Cookies on this website

We use cookies to ensure that we give you the best experience on our website. If you click 'Accept all cookies' we'll assume that you are happy to receive all cookies and you won't see this message again. If you click 'Reject all non-essential cookies' only necessary cookies providing core functionality such as security, network management, and accessibility will be enabled. Click 'Find out more' for information on how to change your cookie settings.

OBJECTIVES: To investigate blood lead levels in an Australian birth cohort of children; to identify factors associated with higher lead levels. DESIGN, SETTING: Cross-sectional study within the Barwon Infant Study, a population birth cohort study in the Barwon region of Victoria (1074 infants, recruited June 2010 - June 2013). Data were adjusted for non-participation and attrition by propensity weighting. PARTICIPANTS: Blood lead was measured in 523 of 708 children appraised in the Barwon Infant Study pre-school review (mean age, 4.2 years; SD, 0.3 years). MAIN OUTCOME MEASURE: Blood lead concentration in whole blood (μg/dL). RESULTS: The median blood lead level was 0.8 μg/dL (range, 0.2-3.7 μg/dL); the geometric mean blood lead level after propensity weighting was 0.97 μg/dL (95% CI, 0.92-1.02 μg/dL). Children in houses 50 or more years old had higher blood lead levels (adjusted mean difference [AMD], 0.13 natural log units; 95% CI, 0.02-0.24 natural log units; P = 0.020), as did children of families with lower household income (per $10 000, AMD, -0.035 natural log units; 95% CI, -0.056 to -0.013 natural log units; P = 0.002) and those living closer to Point Henry (inverse square distance relationship; P = 0.002). Associations between hygiene factors and lead levels were evident only for children living in older homes. CONCLUSION: Blood lead levels in our pre-school children were lower than in previous Australian surveys and recent surveys in areas at risk of higher exposure, and no children had levels above 5 μg/dL. Our findings support advice to manage risks related to exposure to historical lead, especially in older houses.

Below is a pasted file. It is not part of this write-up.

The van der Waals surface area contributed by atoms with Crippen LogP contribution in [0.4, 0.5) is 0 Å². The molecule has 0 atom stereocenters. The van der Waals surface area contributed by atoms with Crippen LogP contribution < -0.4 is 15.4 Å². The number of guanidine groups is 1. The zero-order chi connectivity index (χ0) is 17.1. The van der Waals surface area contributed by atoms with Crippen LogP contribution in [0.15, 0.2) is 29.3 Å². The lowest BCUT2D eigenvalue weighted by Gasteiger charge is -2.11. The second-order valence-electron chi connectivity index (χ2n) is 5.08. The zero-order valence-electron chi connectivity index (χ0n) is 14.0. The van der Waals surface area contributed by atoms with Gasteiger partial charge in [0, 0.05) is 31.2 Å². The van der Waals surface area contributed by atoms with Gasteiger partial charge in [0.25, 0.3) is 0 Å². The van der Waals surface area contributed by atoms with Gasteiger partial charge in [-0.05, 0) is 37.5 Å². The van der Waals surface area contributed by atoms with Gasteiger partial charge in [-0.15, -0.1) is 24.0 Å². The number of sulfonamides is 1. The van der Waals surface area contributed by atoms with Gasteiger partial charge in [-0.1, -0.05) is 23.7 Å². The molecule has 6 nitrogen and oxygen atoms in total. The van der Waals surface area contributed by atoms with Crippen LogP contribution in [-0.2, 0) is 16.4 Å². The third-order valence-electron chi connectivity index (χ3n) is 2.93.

Original publication




Journal article


Med J Aust

Publication Date



Air pollutants, Environmental pollution, Epidemiology, Lead, Longitudinal studies, Public health, Socioeconomic factors